Wed | Apr 25, 2018

Local Privy Council to hear case of man languishing in prison for 21 years

Published:Monday | August 18, 2014 | 9:15 AM

The senior citizen who has been languishing in prison for the past 21 years because of an error made by a judge in 1993 will have his case reviewed next month by the local Privy Council.

Last month Queen's counsel K Churchill Neita wrote to the Governor General Sir Patrick Allen outlining the plight of 59-year-old William Purcell.

Neita says in replying to his letter, the Governor thanked him for highlighting Purcell's situation.

He said the Governor General told him that his team was doing its own investigations and the matter has been scheduled to come before the local Privy Council in September.

William Purcell's troubles began in 1993 when a judge ordered him to serve a mandatory life sentence for gun offences, although more than 10 years earlier the law had been changed to demand that a specific period of imprisonment be given for such offences.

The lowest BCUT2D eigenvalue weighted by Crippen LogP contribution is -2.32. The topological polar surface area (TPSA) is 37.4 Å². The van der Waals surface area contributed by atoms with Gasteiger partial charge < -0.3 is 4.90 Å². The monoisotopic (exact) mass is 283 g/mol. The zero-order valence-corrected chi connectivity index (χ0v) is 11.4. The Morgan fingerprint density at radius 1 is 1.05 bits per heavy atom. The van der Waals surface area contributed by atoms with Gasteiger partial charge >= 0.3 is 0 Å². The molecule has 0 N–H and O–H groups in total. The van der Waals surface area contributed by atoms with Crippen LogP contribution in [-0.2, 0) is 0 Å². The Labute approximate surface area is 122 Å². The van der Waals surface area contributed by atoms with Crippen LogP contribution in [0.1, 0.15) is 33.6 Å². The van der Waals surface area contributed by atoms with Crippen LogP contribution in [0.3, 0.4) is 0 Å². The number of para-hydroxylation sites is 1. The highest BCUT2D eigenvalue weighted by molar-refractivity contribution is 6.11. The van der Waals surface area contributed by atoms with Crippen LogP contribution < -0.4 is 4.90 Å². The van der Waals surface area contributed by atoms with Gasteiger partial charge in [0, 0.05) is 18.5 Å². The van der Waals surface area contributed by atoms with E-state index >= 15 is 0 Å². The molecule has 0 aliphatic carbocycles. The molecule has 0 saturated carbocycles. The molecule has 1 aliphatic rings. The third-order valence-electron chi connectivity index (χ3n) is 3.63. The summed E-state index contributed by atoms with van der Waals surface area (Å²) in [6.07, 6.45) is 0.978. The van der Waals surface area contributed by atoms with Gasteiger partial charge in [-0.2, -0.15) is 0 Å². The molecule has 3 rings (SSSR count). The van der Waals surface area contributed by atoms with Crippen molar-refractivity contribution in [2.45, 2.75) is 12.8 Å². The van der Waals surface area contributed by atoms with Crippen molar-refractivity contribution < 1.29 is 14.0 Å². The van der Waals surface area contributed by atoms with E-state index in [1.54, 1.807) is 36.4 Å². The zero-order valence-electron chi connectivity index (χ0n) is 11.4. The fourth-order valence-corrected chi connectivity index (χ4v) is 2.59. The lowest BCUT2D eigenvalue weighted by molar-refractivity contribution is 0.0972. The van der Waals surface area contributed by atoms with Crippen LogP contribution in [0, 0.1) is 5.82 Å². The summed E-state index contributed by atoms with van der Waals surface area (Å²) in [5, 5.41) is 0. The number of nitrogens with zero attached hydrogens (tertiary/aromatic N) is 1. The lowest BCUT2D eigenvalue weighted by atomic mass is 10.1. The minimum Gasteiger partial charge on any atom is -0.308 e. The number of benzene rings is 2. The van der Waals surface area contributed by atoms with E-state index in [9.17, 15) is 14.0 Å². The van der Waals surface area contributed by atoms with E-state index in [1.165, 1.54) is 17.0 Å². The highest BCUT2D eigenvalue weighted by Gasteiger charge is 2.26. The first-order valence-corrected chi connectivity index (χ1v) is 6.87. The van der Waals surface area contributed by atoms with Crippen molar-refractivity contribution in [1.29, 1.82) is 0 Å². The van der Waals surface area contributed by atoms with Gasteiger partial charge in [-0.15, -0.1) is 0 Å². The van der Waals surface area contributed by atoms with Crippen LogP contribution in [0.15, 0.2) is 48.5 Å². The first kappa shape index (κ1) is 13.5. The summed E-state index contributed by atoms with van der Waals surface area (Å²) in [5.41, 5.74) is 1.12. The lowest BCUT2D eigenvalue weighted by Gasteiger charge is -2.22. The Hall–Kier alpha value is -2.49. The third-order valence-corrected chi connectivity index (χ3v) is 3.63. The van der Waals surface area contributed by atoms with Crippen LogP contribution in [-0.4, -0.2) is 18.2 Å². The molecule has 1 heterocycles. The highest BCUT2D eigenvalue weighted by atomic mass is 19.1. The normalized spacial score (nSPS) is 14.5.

In September last year, Purcell wrote to the Governor General pleading for mercy but he got no response.

Attorney-at-law Churchill Neita, on hearing of the situation from a man who was recently released from prison, contacted Purcell and interviewed him.

On July 11, Neita wrote to the governor general asking him to request the local Privy Council to consider bringing an end Purcell's sentence of life imprisonment.

In 1993 when Purcell was convicted for the second time on the charges of illegal possession of a firearm and robbery with aggravation, he was sentenced to 15 years' imprisonment.

That sentence expired in 2002.

During the sentencing hearing it was brought to the court's attention that Purcell had violated his parole in connection with his first offence of illegal possession of a firearm and robbery with aggravation for which he was sentenced in 1978 to life imprisonment.

On learning of the parole violation, the judge ordered that Purcell should complete the life sentence.

However, the judge did not take into consideration the changes to the law in the 1980s, which abolished mandatory life sentence for gun offences.

The amendment had led to the review of the cases of more than 400 prisoners.

Now Purcell is hoping for a favourable outcome when his case comes up before the local Privy Council in the next few weeks.


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Jamaica Gleaner